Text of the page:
One of the examples of an effective naming and shaming is the report published in September 2015 by the Swiss NGO Public Eye, which accused a major Swiss refiner, Valcambi, of importing gold from a non-producing country, Togo. The gold was allegedly smuggled from Burkina Faso, where it is extracted by children and adults “under abysmal conditions.” In the same report, Public Eye mentions that Wafex, a trading company owned by the Lebanese Ammar family and based in Lomé, the Togolese capital, played a role in exporting this gold. Executive was unable to get in touch with Wafex on the phone or through social media to obtain their comment on this report.
After the report’s publication, Valcambi promptly issued a press release in which it said that all “refining activities regarding imports from Togo” were suspended pending an internal investigation. Last February, Valcambi announced that the investigation revealed no abnormalities. In an email to Executive, Valcambi referred to “stringent” Swiss laws against money laundering and the financing of terrorism and emphasized that monitoring of compliance with the law is done by the Organization for Economic Co-operation and Development (OECD). Valcambi claimed that large Swiss gold refiners have adopted OECD and LBMA due diligence recommendations to avoid getting entangled in child labor or human rights violations.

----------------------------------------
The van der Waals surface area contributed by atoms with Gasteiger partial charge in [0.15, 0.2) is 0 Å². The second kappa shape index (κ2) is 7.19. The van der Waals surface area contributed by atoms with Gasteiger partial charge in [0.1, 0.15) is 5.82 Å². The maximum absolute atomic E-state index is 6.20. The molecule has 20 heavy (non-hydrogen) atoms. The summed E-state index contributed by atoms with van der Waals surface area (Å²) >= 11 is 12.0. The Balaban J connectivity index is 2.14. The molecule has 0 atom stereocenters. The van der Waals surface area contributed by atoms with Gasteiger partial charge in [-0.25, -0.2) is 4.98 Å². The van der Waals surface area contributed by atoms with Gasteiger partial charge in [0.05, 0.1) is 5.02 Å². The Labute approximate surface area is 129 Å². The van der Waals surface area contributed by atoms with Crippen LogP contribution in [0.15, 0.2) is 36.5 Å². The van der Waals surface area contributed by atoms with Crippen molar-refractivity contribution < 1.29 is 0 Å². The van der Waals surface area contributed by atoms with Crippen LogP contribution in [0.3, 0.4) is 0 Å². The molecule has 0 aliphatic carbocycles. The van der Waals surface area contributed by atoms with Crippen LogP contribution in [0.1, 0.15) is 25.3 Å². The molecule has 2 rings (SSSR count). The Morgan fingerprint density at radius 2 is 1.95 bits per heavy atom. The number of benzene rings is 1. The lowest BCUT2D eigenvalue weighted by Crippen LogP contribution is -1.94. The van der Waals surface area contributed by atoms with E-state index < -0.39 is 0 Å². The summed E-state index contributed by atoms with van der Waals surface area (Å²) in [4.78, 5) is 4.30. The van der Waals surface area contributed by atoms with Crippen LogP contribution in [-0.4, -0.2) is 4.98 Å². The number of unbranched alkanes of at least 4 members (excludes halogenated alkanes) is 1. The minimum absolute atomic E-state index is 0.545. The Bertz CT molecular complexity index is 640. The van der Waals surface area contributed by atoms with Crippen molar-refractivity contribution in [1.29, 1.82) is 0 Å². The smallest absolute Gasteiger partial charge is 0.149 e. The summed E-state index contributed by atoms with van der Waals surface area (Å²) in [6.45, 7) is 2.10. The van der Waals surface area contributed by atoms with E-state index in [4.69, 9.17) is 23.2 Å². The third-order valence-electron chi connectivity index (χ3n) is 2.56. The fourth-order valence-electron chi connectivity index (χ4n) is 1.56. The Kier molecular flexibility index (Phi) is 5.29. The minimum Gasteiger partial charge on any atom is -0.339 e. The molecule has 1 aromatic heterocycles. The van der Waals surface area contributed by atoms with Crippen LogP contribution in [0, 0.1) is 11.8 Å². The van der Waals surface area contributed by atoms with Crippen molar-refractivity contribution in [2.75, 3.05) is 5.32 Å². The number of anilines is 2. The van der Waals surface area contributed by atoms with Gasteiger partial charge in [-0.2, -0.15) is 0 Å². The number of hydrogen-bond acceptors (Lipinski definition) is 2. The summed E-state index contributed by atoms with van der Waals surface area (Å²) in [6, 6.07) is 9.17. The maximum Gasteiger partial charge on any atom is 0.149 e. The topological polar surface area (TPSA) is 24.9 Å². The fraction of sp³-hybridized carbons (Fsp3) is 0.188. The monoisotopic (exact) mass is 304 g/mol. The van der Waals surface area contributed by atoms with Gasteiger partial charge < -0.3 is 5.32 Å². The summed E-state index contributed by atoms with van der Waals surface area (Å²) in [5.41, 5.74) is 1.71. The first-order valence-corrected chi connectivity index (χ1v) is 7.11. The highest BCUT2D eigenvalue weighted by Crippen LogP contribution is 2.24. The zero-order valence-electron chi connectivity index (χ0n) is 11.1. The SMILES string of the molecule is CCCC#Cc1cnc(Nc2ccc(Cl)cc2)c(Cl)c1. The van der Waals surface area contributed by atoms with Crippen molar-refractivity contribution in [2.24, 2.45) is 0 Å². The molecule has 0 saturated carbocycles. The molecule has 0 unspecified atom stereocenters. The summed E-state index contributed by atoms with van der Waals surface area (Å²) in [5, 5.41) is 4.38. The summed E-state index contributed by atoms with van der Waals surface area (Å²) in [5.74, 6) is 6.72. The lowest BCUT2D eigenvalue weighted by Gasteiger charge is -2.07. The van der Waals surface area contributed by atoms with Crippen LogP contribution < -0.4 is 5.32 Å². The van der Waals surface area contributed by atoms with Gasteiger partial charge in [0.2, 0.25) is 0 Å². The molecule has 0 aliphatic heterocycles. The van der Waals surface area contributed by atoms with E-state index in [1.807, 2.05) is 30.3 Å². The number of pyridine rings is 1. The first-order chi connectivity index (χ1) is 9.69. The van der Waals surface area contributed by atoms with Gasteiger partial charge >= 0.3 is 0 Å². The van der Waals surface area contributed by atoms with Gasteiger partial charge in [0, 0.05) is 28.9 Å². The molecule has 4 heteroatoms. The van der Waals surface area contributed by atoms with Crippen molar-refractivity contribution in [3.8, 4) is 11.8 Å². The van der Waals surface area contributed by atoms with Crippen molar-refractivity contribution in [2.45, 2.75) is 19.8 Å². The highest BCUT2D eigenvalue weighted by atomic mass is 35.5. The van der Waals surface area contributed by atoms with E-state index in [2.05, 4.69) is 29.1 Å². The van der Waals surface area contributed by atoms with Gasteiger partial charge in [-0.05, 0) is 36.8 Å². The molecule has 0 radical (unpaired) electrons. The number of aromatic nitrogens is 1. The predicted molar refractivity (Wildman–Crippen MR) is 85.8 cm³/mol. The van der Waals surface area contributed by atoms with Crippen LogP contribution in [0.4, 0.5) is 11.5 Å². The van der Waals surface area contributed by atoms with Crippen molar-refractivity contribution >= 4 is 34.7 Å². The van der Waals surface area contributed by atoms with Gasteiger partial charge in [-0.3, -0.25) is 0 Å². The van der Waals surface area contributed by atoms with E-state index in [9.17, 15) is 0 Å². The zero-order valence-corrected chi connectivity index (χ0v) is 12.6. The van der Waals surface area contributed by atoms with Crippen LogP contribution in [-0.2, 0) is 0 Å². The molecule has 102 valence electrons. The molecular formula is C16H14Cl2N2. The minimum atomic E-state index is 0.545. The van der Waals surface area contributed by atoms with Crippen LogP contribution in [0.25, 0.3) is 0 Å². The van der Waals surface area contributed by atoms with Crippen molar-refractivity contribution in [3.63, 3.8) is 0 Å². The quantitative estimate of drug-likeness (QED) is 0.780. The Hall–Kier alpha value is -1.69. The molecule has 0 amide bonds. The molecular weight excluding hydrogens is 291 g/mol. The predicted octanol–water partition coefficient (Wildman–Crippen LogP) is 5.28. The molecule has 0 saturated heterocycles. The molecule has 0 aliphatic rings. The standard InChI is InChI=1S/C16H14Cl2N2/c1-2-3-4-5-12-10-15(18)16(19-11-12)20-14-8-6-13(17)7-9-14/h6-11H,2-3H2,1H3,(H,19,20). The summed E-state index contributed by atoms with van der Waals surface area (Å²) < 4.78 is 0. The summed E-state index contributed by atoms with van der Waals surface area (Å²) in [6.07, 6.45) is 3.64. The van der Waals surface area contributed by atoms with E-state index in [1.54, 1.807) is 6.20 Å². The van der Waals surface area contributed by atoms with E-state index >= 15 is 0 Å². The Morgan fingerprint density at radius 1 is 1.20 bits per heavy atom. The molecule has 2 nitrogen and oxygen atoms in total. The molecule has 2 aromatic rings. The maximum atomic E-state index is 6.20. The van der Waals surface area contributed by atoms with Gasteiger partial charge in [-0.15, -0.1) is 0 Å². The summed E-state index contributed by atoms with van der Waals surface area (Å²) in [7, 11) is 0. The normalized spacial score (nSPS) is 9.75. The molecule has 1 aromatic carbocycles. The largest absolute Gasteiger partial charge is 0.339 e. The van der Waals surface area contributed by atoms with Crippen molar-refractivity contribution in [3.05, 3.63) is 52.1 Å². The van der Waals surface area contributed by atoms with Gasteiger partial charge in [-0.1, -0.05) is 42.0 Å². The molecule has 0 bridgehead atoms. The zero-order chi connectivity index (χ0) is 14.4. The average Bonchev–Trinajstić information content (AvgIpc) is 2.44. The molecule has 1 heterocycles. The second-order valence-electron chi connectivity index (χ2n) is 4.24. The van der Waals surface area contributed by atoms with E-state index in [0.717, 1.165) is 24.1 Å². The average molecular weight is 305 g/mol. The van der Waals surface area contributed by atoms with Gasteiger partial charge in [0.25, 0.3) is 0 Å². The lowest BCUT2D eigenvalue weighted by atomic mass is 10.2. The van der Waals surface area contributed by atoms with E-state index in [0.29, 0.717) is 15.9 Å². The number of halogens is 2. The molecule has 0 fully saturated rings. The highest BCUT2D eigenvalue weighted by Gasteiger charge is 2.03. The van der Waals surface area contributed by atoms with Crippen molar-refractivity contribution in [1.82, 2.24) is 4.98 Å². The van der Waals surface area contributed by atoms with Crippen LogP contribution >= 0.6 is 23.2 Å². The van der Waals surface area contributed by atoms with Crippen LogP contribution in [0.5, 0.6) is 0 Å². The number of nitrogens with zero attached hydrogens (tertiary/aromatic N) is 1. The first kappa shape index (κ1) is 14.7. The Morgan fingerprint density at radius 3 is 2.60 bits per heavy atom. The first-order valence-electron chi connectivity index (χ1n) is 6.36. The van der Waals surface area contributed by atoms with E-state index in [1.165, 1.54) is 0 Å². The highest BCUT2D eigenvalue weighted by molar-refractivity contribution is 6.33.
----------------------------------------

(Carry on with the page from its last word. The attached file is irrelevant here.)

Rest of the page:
A variety of explanations
According to Lebanese customs, Switzerland is one of only two export destinations for non-monetary gold that transits through Lebanon. However, it is the smaller destination and seems to be becoming less important in this regard when compared with gold exports to South Africa. In relation to Lebanon, the role of this country grew from 71 percent of Lebanese gold exports in 2013 to 89 percent in 2016.